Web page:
What are APIs? Mike Burhans explains…

9 Mar

One thing I love about putting together slide decks is the fact that it forces you to learn more. This past week, I’ve been working on a deck for our newly developed Web Services Connector, which allows healthcare facilities to easily leverage API’s, and came across some great information in the process.

I would imagine that since I needed to brush up on exactly what an API is, there are those out there that are in the same boat. I knew the term API, I knew it had something to do with access, but it was still quite vague. The acronym means Application Programming Interface, but that still doesn’t help explain things much. Something helped me understand better- flight trackers. If you could imagine a flight tracker without an API, what it would require is a human being able to determine the location of a plane and then physically load that information in to Google Maps- if Google Maps would even allow that to happen- to show where the flight was when you looked for it. With an API, data is collected directly from the plane, the flight tracker uses an API to call Google Maps Data, and now the flight information can be correlated to the map information as fast as information can travel through that API.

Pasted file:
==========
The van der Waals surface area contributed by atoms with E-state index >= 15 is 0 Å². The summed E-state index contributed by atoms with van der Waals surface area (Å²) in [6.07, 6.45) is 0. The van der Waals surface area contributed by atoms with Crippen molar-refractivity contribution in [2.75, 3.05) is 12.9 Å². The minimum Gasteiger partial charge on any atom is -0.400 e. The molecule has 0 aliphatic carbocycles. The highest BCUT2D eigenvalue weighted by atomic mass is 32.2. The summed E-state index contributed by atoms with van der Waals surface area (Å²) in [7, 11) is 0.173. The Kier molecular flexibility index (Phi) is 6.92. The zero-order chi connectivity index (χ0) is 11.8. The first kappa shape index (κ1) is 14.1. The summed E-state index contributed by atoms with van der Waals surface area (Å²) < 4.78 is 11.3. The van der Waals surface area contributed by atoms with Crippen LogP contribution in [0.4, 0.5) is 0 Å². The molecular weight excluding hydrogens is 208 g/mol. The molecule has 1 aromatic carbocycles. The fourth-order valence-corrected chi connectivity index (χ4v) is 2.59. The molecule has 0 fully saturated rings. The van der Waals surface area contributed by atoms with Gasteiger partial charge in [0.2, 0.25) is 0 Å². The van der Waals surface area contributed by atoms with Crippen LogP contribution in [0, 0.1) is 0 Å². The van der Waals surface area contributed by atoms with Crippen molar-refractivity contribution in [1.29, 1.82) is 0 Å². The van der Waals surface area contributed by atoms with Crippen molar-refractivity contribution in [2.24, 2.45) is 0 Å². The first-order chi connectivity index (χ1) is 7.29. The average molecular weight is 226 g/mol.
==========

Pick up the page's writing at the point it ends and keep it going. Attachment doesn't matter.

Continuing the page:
What we’ve described, in very simple terms, is a way for data to be exchanged. Here’s where it gets fun. If Google didn’t make their API open to the public, flight trackers wouldn’t be able to use Google Maps to show where the planes are. They’d have to develop their own map software. Unless they have the resources that Google has- there’s no way they could develop map software that matches Google’s capabilities. Since Google decided to make an API to their maps open, flight trackers can concentrate their efforts on tracking flights and leave the heavy lifting of maps to Google.

I’ve learned to rely on the phase, “Web sites are designed for people to interact with computers while API’s are designed for computers to talk to computers.” Think about that for a minute. Computers don’t need pretty pictures to stay engaged. They don’t need interfaces to enter data. By using people as the middle point in the flow of information from computer to computer, you’re introducing a translator that doesn’t need to be there. It’s like having an American speak to a Russian who then translates the American’s message to someone in England. If you said that’s how you were going to communicate with someone in England, people would think you’re nuts. Why haven’t more people thought, “Why is a human the translator between two computers that already speak the same language?”

That’s my take and interpretation on this thing we are hearing a lot more about in healthcare tech. API’s. You might be wondering how this all applies to healthcare. As a fan of those old mini-series tv shows, I will have to leave you with…

…to be continued

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